Giving Every Student the Opportunity to Study
For recent TAU graduate Liron Shazifi, navigating the higher education system wasn’t easy due to his cerebral palsy. Indeed, Liron says that in high school he didn’t even consider getting a degree until he discovered TAU’s TzavTA program—the only one of its kind in the country that offers students with disabilities or neurodiverse needs the opportunity, resources, and tools to be accepted and fully integrated into their chosen study track.
Liron finished his studies in Education and the Interdisciplinary Humanities Program last year with outstanding marks and hopes to go on to work with other disabled students to help them realize their potential. Unfortunately, in Israel, this potential is often stopped in its tracks at the high school level because university acceptance involves requirements that are inaccessible to those with certain disabilities. For example, the computerized, high-pressure Psychometric exam (similar to the SATs) is particularly challenging for students with limited mobility, which makes typing very difficult, or for those with severe anxiety due to trauma or mental illness.
“University classes provide accessibility options for test-taking, such as extra time, transcribers, or a chance to take a break,” says TzavTA’s program director Prof. Navah Ratzon, who also heads the Stanley Steyer School of Health Professions. “But the Psychometric has standardized conditions and won’t make such allowances. We have to offer a fair alternative.”
Together at TAU
A play on a Hebrew word for “together” with Tel Aviv’s initials incorporated, TzavTA is a year-long program that provides classes on navigating the academic environment, group counseling, and one-on-one academic advisors. Students also begin taking classes in their major, and a special TAU admissions committee decides whether to admit them based on their success.
Though TzavTA does require a high school diploma, it does not reject lower grades since they often do not reflect disabled students’ actual abilities.
“It’s a very challenging program,” says Liron, “but it is accepting of everyone and is truly valuable for anyone who is worried about having trouble in their degree. I wanted to study in an academic institution, and with TzavTA’s help, the gates opened for me.”
Paving His Own Path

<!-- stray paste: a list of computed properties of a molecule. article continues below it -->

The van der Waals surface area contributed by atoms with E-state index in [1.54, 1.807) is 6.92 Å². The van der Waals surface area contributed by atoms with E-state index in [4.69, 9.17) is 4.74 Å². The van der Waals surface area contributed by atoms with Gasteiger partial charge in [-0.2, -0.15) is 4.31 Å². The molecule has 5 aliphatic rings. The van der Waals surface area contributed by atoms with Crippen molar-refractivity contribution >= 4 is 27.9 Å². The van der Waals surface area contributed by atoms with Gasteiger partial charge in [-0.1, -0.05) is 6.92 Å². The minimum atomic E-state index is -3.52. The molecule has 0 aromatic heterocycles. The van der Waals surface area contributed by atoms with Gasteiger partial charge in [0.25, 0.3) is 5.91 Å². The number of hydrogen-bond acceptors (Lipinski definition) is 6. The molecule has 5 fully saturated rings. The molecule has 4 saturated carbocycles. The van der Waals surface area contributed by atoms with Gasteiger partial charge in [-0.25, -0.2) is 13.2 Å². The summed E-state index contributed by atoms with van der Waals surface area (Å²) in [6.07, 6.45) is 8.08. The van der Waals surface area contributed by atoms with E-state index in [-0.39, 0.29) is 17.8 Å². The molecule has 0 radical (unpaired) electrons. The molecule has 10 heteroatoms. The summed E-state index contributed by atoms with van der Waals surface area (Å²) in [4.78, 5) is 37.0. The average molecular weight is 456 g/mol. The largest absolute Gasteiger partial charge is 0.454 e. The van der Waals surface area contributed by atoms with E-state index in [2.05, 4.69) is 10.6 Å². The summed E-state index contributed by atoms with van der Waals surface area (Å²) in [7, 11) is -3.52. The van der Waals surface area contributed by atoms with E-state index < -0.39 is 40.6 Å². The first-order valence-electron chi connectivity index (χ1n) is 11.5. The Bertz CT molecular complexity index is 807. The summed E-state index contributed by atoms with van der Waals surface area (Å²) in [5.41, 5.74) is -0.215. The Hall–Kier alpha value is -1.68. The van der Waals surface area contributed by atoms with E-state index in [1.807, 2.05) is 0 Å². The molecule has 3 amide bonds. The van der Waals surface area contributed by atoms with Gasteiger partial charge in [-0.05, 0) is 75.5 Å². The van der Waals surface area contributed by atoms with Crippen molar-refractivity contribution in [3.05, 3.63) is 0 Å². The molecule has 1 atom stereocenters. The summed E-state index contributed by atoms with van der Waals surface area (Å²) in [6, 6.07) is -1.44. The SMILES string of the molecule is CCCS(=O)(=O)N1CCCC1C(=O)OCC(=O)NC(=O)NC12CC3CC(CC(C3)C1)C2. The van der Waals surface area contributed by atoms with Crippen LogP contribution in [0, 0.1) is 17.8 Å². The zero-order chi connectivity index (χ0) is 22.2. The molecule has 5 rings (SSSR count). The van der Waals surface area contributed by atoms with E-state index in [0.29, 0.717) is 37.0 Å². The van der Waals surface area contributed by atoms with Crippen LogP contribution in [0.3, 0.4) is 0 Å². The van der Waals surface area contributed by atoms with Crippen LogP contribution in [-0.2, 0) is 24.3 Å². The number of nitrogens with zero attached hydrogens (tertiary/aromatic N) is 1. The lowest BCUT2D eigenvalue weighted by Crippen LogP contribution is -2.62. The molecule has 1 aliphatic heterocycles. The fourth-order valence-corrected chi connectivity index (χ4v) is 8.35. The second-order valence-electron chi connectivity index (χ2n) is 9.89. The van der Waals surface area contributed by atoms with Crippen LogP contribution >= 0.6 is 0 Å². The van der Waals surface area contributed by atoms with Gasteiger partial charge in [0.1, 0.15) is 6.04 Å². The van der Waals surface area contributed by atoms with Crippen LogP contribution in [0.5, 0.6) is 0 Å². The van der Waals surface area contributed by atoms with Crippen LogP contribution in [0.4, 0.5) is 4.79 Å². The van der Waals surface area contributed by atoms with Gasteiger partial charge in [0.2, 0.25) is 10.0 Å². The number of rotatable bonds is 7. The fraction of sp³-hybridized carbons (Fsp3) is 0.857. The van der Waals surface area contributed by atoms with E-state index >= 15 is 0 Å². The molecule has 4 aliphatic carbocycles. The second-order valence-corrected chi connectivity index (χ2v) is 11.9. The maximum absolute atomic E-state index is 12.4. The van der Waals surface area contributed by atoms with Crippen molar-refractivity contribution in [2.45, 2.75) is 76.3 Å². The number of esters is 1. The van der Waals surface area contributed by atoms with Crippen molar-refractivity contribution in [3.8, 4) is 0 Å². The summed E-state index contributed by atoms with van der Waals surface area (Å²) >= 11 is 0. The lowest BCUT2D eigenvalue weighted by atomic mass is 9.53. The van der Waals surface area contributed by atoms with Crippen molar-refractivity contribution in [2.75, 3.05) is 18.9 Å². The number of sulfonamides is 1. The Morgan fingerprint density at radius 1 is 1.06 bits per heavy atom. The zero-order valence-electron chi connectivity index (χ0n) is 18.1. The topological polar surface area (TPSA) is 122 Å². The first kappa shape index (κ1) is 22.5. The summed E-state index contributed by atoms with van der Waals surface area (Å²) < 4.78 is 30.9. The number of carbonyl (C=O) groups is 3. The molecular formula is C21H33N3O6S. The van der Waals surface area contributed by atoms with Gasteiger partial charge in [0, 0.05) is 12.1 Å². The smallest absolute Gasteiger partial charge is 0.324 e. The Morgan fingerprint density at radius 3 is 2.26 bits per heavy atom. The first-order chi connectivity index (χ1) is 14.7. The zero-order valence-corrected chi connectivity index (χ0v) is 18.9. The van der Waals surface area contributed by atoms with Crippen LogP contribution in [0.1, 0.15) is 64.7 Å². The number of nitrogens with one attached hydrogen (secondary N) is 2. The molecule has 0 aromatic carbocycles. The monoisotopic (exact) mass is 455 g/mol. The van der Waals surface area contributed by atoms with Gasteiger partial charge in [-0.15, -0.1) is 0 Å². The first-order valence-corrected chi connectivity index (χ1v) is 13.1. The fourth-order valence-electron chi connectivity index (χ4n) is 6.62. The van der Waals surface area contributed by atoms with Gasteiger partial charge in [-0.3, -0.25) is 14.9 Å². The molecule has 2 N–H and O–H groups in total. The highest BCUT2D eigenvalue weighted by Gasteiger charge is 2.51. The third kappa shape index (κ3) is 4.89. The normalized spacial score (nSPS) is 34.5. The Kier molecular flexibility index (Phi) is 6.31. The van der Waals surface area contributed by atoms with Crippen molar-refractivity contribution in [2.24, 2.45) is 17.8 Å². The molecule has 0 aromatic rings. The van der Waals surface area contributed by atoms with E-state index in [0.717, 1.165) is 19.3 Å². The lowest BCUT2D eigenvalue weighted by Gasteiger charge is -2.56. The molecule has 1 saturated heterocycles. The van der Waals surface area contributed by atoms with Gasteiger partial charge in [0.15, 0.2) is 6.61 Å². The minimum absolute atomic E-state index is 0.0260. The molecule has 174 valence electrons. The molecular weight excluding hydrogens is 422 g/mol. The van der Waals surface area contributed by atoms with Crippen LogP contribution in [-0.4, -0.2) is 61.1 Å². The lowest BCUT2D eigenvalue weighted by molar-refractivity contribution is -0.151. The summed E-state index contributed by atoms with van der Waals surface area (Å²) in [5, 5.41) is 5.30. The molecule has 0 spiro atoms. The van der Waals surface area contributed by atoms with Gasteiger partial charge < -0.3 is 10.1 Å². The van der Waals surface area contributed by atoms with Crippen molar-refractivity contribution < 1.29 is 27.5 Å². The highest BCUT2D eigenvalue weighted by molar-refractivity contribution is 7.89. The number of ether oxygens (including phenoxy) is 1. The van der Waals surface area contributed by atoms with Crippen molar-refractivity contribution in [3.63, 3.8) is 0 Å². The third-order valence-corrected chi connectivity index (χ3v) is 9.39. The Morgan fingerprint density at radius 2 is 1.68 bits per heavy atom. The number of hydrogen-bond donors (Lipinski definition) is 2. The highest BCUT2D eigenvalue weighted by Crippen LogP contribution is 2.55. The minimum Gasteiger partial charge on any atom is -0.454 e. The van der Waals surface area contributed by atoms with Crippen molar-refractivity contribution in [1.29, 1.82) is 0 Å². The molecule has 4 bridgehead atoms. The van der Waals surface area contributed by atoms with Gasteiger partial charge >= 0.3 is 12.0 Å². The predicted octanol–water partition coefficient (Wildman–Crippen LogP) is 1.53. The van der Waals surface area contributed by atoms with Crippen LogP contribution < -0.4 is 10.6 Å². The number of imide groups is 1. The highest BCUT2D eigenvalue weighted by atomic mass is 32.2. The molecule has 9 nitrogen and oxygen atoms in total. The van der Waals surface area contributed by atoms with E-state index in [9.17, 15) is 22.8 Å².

Dor Dougma is a recent graduate of the TzavTA preparatory year and a current TAU student. Dor, who is on the autism spectrum, studies Political Science and Communications because he hopes to become a politician; in fact, he has already experienced working for one of the major Israeli political parties in addition to studying. He loves that TAU has introduced him to people who challenge him and how his classes help him understand the world, especially the political world, more clearly.
Dor Dougma discusses his studies (Photo: Rafael Ben-Menashe/TAU)
For Dor, TzavTA was a crucial stepping stone to beginning his career. “I don’t want special treatment or hand-holding. TzavTA gave me the guidance and direction I needed, and now I can do it on my own.”
Struggling to Expand
According to Prof. Ratzon, the TzavTA program can accommodate twelve students per year, but usually only draws between five to ten participants. This is partially because it has almost no budget at all, let alone one for marketing: the program receives free office services from the Occupational Therapy Department at the Stanley Steyer School of Health Professions and students pay only a nominal fee. Moreover, most of the program staff are volunteers, including its founder Dana Kaspi-Zahor.
Kaspi-Zahor created TzavTA as a school project during an accessibility certification program run by Prof. Ratzon. She noticed that disability services were limited to current students but didn’t expand to prospective students and, accordingly, created a comprehensive solution. She now runs the group academic counseling sessions for participants.
TzavTA has already helped around 40 students become full-fledged degree candidates and continues to offer some support throughout their studies. Liron is in a WhatsApp group for TzavTA alumni and is still in touch with friends from his cohort. “It’s a really important program, and participants should take advantage of everything it has to offer,” he says. Dor also notes that the staff’s door is always open if he needs help, although he prefers to use the skills they gave him to navigate for himself. “Everyone deserves the chance to get a degree, and I’m grateful for the chance TzavTA gave me.”
-by Ruth Fertig